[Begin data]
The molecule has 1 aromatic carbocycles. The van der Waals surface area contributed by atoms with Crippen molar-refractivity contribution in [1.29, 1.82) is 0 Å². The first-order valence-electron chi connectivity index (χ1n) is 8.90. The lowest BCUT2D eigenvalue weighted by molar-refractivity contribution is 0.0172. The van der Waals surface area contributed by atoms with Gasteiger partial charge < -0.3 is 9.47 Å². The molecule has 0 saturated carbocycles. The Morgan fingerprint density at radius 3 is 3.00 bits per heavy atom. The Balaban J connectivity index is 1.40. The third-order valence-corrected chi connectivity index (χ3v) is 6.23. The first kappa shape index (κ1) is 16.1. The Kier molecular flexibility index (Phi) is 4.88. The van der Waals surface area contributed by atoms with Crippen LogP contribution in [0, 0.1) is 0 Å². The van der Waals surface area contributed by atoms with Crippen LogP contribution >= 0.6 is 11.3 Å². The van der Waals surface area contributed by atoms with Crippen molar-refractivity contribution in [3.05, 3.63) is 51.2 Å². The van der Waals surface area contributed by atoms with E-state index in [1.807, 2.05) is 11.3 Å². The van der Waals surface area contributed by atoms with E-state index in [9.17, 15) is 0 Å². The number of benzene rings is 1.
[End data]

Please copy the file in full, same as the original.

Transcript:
The molecule has 1 aromatic carbocycles. The van der Waals surface area contributed by atoms with Crippen molar-refractivity contribution in [1.29, 1.82) is 0 Å². The first-order valence-electron chi connectivity index (χ1n) is 8.90. The lowest BCUT2D eigenvalue weighted by molar-refractivity contribution is 0.0172. The van der Waals surface area contributed by atoms with Gasteiger partial charge < -0.3 is 9.47 Å². The molecule has 0 saturated carbocycles. The Morgan fingerprint density at radius 3 is 3.00 bits per heavy atom. The Balaban J connectivity index is 1.40. The third-order valence-corrected chi connectivity index (χ3v) is 6.23. The first kappa shape index (κ1) is 16.1. The Kier molecular flexibility index (Phi) is 4.88. The van der Waals surface area contributed by atoms with Crippen LogP contribution in [0, 0.1) is 0 Å². The van der Waals surface area contributed by atoms with Crippen LogP contribution >= 0.6 is 11.3 Å². The van der Waals surface area contributed by atoms with Crippen molar-refractivity contribution in [3.05, 3.63) is 51.2 Å². The van der Waals surface area contributed by atoms with E-state index in [1.807, 2.05) is 11.3 Å². The van der Waals surface area contributed by atoms with E-state index in [9.17, 15) is 0 Å². The number of benzene rings is 1.